Microsoft is rolling out a new preview of PowerPoint to the new Microsoft 365 Insider Program. This release is specifically for the iPad version (iPadOS) of the Microsoft Office presentation app. Microsoft says PowerPoint now gives users the ability to convert slides or presentations into an animated GIF.

While this is a new feature for iPad users, it has been available for PowerPoint on Windows and Mac for some time.

The new feature is available by opening a presentation and selecting the ellipses menu. Here you can see the Create GIF option that allows you to pick slide that you want to convert into a GIF. Alternatively, you can choose to convert the entire presentation.

More granular controls allow you to choose how long each slide gets displayed as an animation, and the output quality of the GIF.

This new feature is now available on the Microsoft 365 Insider Program through Office Insider Version 2.70 (Build 23012202) or newer. Elsewhere on PowerPoint, iOS users can create slides in portrait mode for the first time on Apple’s mobile platform.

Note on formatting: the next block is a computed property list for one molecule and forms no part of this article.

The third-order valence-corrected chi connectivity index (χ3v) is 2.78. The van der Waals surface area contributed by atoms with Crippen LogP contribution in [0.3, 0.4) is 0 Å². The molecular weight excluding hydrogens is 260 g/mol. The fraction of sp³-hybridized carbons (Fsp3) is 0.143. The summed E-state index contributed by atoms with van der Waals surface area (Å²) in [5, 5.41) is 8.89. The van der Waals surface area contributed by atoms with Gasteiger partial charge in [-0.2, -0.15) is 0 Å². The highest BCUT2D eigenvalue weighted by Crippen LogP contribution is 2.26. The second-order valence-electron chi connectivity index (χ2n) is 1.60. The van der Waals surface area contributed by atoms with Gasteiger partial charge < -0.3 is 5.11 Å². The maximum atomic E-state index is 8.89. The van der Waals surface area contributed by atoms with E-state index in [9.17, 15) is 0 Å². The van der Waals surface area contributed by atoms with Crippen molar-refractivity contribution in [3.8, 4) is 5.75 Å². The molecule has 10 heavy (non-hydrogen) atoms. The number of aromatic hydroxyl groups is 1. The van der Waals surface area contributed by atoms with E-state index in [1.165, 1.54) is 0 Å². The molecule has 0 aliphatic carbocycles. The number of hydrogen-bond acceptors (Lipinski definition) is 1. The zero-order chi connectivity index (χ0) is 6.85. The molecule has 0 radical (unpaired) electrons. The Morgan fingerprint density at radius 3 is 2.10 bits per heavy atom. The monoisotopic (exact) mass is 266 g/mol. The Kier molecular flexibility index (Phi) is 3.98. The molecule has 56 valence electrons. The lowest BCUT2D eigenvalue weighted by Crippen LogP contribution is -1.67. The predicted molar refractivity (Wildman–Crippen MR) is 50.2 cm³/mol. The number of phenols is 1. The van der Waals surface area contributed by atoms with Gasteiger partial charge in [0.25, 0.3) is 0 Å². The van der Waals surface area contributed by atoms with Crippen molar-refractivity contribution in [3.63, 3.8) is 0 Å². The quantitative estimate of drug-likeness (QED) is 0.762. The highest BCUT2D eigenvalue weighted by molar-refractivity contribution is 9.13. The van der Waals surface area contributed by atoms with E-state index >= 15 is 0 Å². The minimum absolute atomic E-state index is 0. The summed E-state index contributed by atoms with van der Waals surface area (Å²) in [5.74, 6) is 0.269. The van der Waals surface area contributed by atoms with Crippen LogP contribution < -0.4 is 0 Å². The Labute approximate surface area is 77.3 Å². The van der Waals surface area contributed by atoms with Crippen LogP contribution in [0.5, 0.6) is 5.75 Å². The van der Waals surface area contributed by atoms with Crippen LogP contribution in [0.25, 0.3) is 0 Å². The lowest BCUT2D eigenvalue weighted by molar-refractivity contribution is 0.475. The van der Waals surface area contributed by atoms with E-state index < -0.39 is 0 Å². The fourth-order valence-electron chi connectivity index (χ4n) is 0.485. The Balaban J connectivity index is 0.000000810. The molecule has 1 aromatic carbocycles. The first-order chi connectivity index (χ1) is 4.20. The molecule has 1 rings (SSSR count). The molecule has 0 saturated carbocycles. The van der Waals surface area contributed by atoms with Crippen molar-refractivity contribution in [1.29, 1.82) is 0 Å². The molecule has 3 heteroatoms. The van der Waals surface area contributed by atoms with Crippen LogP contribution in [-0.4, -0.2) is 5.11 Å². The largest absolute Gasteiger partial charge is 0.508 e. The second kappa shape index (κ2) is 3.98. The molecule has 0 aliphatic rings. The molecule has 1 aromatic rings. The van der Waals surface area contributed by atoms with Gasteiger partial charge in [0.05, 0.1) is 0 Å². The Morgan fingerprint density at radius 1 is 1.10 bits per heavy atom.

New Office Insider Program

Last week, Microsoft announced its Office Insider Program has been rebranded as the Microsoft 365 Insider Program.

In recent years, Microsoft’s cloud versions of Office apps have been available under the Microsoft 365 branding. Office 365 was rebranded into the subscription service back in 2019. So, it makes sense that Microsoft is moving ahead with rebranding properly from Office to Microsoft 365.

Microsoft reminds users that the Office brands is not being removed entirely. It will still the name of apps on the Microsoft 365 subscriptions and it is still the name for the one-time purchase suite (Office 2021).

Tip of the day: Did you know that your data and privacy might be at risk if you run Windows without encryption? A bootable USB with a live-linux distribution is often just enough to gain access to all of your files.

If you want to change that, check out our detailed BitLocker guide where we show you how to turn on encryption for your system disk or any other drive you might be using in your computer.